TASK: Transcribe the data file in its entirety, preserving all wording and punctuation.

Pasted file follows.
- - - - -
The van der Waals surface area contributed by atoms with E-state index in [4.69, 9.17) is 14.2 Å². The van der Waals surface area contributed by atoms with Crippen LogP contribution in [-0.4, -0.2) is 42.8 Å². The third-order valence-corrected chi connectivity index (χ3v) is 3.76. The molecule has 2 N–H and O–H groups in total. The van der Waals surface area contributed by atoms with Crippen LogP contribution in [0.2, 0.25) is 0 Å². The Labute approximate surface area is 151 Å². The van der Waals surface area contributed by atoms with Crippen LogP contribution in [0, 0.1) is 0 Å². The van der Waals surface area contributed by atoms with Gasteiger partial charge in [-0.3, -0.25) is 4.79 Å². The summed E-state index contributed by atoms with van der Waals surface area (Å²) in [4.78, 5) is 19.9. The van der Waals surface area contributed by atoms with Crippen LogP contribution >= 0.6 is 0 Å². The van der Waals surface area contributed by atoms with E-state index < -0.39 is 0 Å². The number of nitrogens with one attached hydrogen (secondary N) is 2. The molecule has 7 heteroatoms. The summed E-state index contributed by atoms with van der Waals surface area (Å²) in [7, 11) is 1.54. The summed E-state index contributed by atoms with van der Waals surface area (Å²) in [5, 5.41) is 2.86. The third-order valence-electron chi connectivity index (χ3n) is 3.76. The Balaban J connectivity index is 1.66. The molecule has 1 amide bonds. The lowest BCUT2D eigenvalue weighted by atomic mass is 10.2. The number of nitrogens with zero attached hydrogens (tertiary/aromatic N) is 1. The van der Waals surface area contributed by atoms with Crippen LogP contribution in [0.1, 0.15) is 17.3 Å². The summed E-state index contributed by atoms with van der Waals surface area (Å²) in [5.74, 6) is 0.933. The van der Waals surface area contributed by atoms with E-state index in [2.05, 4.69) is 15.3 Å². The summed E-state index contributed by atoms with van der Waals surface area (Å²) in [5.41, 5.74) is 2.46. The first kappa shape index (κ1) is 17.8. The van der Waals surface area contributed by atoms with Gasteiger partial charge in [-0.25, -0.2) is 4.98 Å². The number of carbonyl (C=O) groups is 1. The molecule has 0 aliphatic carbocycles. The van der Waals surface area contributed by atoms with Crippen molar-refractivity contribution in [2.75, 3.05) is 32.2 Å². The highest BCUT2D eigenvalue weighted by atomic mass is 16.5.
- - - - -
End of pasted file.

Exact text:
The van der Waals surface area contributed by atoms with E-state index in [4.69, 9.17) is 14.2 Å². The van der Waals surface area contributed by atoms with Crippen LogP contribution in [-0.4, -0.2) is 42.8 Å². The third-order valence-corrected chi connectivity index (χ3v) is 3.76. The molecule has 2 N–H and O–H groups in total. The van der Waals surface area contributed by atoms with Crippen LogP contribution in [0.2, 0.25) is 0 Å². The Labute approximate surface area is 151 Å². The van der Waals surface area contributed by atoms with Crippen LogP contribution in [0, 0.1) is 0 Å². The van der Waals surface area contributed by atoms with Gasteiger partial charge in [-0.3, -0.25) is 4.79 Å². The summed E-state index contributed by atoms with van der Waals surface area (Å²) in [4.78, 5) is 19.9. The van der Waals surface area contributed by atoms with Crippen LogP contribution >= 0.6 is 0 Å². The van der Waals surface area contributed by atoms with E-state index < -0.39 is 0 Å². The number of nitrogens with one attached hydrogen (secondary N) is 2. The molecule has 7 heteroatoms. The summed E-state index contributed by atoms with van der Waals surface area (Å²) in [7, 11) is 1.54. The summed E-state index contributed by atoms with van der Waals surface area (Å²) in [5, 5.41) is 2.86. The third-order valence-electron chi connectivity index (χ3n) is 3.76. The Balaban J connectivity index is 1.66. The molecule has 1 amide bonds. The lowest BCUT2D eigenvalue weighted by atomic mass is 10.2. The number of nitrogens with zero attached hydrogens (tertiary/aromatic N) is 1. The van der Waals surface area contributed by atoms with Crippen LogP contribution in [0.1, 0.15) is 17.3 Å². The summed E-state index contributed by atoms with van der Waals surface area (Å²) in [5.74, 6) is 0.933. The van der Waals surface area contributed by atoms with E-state index in [2.05, 4.69) is 15.3 Å². The summed E-state index contributed by atoms with van der Waals surface area (Å²) in [5.41, 5.74) is 2.46. The first kappa shape index (κ1) is 17.8. The van der Waals surface area contributed by atoms with Gasteiger partial charge in [-0.25, -0.2) is 4.98 Å². The number of carbonyl (C=O) groups is 1. The molecule has 0 aliphatic carbocycles. The van der Waals surface area contributed by atoms with Crippen molar-refractivity contribution in [2.75, 3.05) is 32.2 Å². The highest BCUT2D eigenvalue weighted by atomic mass is 16.5.